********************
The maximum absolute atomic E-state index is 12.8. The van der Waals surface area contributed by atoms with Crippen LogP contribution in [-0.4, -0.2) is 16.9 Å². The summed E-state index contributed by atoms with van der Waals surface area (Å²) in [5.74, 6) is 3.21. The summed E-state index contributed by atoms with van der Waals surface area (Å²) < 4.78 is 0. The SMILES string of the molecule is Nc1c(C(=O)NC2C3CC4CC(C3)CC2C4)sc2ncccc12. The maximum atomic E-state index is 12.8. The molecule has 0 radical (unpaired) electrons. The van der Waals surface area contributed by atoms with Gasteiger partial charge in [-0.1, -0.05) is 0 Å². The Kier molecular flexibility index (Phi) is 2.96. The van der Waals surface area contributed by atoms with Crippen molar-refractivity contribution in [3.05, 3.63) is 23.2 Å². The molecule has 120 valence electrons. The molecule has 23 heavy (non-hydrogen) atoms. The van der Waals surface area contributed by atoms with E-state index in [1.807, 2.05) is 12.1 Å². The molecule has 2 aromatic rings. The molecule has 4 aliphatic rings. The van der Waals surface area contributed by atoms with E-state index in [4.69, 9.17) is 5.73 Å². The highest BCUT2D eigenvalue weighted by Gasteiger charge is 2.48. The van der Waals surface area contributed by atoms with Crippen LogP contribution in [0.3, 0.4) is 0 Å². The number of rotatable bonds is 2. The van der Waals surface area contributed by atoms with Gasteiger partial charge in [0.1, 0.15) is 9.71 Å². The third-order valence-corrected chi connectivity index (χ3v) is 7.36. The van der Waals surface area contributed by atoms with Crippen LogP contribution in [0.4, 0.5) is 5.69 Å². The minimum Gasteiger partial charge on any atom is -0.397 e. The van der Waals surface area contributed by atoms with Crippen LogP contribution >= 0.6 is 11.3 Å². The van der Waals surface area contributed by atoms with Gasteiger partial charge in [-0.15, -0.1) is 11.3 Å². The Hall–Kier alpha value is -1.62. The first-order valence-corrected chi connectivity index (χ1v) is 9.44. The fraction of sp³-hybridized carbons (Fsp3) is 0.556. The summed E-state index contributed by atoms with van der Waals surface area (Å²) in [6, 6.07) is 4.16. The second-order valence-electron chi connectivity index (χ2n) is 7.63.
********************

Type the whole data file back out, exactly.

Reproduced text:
The maximum absolute atomic E-state index is 12.8. The van der Waals surface area contributed by atoms with Crippen LogP contribution in [-0.4, -0.2) is 16.9 Å². The summed E-state index contributed by atoms with van der Waals surface area (Å²) in [5.74, 6) is 3.21. The summed E-state index contributed by atoms with van der Waals surface area (Å²) < 4.78 is 0. The SMILES string of the molecule is Nc1c(C(=O)NC2C3CC4CC(C3)CC2C4)sc2ncccc12. The maximum atomic E-state index is 12.8. The molecule has 0 radical (unpaired) electrons. The van der Waals surface area contributed by atoms with Gasteiger partial charge in [-0.1, -0.05) is 0 Å². The Kier molecular flexibility index (Phi) is 2.96. The van der Waals surface area contributed by atoms with Crippen molar-refractivity contribution in [3.05, 3.63) is 23.2 Å². The molecule has 120 valence electrons. The molecule has 23 heavy (non-hydrogen) atoms. The van der Waals surface area contributed by atoms with E-state index in [1.807, 2.05) is 12.1 Å². The molecule has 2 aromatic rings. The molecule has 4 aliphatic rings. The van der Waals surface area contributed by atoms with E-state index in [4.69, 9.17) is 5.73 Å². The highest BCUT2D eigenvalue weighted by Gasteiger charge is 2.48. The van der Waals surface area contributed by atoms with Crippen LogP contribution in [0.3, 0.4) is 0 Å². The number of rotatable bonds is 2. The van der Waals surface area contributed by atoms with Gasteiger partial charge in [0.1, 0.15) is 9.71 Å². The third-order valence-corrected chi connectivity index (χ3v) is 7.36. The van der Waals surface area contributed by atoms with Crippen LogP contribution in [0.4, 0.5) is 5.69 Å². The minimum Gasteiger partial charge on any atom is -0.397 e. The van der Waals surface area contributed by atoms with Crippen LogP contribution >= 0.6 is 11.3 Å². The van der Waals surface area contributed by atoms with Gasteiger partial charge in [-0.15, -0.1) is 11.3 Å². The Hall–Kier alpha value is -1.62. The first-order valence-corrected chi connectivity index (χ1v) is 9.44. The fraction of sp³-hybridized carbons (Fsp3) is 0.556. The summed E-state index contributed by atoms with van der Waals surface area (Å²) in [6, 6.07) is 4.16. The second-order valence-electron chi connectivity index (χ2n) is 7.63.